Published: Jan 1991
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The term “pure water” has a constantly changing meaning. Over the years ion exchange has played an important role in these changes. The first large scale production of 18- megohm-cm water became possible through the use of the mixed bed ion exchange process. In a sense, this was the start of pure and ultrapure waters.
Ion exchange processes will continue to play an important role in the evolution of new water grades. Ion chromatography has shown the way to measure concentrations of dissolved substances in the part per trillion (ppt) range, and new plant specifications are being measured at the ppt level, and this will result in future environmental standards.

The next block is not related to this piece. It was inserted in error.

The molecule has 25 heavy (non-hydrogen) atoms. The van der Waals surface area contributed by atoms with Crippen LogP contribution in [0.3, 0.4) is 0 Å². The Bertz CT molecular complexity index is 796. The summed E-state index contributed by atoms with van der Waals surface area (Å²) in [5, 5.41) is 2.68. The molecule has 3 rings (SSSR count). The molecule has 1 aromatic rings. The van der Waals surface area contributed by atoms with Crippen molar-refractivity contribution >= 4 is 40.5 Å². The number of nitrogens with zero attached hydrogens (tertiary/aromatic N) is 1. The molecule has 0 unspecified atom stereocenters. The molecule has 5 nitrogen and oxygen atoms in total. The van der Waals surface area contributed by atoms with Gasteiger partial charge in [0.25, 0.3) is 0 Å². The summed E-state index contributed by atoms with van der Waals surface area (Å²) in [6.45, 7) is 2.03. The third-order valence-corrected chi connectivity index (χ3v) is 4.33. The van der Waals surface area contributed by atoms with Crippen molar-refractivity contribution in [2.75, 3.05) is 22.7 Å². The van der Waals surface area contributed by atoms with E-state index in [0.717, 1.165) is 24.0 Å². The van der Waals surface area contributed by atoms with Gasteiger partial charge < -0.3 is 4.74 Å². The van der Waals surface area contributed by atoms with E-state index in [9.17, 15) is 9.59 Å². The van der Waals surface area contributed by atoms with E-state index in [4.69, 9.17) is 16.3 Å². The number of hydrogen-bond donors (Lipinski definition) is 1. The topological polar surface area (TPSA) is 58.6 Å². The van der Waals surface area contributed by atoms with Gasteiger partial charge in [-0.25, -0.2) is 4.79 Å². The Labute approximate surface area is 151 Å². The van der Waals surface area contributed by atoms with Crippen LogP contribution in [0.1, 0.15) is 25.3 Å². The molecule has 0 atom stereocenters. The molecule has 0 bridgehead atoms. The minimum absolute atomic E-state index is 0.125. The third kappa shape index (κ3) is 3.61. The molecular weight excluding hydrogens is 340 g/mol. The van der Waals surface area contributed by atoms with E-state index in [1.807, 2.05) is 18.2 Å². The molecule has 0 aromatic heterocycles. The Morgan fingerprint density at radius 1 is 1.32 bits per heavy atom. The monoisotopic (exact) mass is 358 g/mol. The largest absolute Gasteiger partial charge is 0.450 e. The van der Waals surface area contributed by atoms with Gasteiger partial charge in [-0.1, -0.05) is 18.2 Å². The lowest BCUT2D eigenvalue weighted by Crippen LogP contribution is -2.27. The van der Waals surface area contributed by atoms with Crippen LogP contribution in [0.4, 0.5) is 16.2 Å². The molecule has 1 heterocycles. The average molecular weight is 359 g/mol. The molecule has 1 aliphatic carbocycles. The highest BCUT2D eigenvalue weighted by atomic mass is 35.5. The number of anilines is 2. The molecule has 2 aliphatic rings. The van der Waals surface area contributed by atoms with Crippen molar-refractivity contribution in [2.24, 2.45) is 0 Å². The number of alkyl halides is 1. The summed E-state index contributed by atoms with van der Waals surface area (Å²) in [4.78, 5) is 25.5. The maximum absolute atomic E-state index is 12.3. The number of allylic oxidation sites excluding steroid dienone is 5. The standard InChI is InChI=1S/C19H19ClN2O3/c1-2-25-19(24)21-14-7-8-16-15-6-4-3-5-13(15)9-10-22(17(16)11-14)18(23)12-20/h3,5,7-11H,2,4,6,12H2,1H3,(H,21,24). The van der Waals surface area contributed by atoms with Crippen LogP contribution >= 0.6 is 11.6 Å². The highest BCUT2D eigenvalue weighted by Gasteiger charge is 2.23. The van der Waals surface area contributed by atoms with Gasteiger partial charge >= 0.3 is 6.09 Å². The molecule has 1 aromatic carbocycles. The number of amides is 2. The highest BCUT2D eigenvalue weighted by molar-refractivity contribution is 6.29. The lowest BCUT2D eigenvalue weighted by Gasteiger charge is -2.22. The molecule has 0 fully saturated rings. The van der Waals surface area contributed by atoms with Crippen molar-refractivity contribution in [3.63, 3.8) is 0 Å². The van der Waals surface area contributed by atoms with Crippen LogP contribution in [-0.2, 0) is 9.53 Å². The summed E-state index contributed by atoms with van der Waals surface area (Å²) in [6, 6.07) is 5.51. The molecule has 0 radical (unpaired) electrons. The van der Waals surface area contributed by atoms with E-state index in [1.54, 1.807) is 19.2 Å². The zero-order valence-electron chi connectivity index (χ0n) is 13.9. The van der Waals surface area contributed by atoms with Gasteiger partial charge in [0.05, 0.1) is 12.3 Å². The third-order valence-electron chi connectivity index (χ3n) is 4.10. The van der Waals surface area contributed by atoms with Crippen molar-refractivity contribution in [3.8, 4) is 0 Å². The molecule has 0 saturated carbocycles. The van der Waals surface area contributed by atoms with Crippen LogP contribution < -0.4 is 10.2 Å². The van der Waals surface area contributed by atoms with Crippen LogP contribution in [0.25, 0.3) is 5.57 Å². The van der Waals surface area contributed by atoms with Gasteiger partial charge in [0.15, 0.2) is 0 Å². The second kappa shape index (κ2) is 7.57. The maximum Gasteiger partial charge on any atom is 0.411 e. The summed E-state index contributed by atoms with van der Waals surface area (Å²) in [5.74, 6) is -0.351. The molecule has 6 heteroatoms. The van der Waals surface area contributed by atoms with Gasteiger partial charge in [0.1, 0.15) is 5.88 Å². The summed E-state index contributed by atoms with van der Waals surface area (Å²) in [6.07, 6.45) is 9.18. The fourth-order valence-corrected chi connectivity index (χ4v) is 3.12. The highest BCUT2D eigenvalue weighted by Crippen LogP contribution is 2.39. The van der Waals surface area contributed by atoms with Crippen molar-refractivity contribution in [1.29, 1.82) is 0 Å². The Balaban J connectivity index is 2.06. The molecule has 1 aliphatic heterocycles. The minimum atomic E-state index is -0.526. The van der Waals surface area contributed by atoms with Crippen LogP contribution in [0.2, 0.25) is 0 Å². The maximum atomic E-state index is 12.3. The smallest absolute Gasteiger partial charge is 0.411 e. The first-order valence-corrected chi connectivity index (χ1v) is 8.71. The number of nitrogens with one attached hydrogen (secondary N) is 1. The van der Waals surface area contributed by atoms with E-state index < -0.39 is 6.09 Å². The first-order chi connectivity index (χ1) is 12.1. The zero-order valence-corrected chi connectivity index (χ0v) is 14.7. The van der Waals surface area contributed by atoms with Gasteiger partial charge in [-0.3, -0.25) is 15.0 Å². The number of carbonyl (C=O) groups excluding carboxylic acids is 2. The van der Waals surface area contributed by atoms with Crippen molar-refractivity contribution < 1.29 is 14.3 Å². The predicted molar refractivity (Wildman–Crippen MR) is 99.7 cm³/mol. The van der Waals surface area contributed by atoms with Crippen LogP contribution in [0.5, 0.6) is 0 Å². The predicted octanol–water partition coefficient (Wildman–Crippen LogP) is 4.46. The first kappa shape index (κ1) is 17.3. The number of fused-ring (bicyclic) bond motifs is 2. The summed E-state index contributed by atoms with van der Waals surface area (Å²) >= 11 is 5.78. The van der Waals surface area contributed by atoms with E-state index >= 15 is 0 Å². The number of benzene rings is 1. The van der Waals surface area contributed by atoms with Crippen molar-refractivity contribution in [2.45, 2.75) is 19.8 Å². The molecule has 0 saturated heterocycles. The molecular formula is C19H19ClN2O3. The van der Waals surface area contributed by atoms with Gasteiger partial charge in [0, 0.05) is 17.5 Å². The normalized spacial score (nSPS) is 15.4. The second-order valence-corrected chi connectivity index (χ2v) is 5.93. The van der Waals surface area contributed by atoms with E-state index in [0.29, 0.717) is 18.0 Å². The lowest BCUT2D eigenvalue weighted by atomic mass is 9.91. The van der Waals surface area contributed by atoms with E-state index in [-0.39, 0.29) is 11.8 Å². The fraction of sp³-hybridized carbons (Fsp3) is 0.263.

In the future ion exchange technology will continue to lead the way, resulting in materials and processes which will accomplish the new requirements. Ion exchange resins, having low leachables, are being developed so that total organic carbon (TOC) levels can be achieved in pure water. Selective ion exchange materials with chelating functionality are appearing. These, coupled with stable conventional ion exchange resin, will help to solve waste problems resulting from toxic and radioactive substances.
ion exchange, semiconductor industry, pure water, total organic carbon, leachables, bacterial contamination
Technical Center Manager, Sybron Chemicals Inc., Birmingham, New Jersey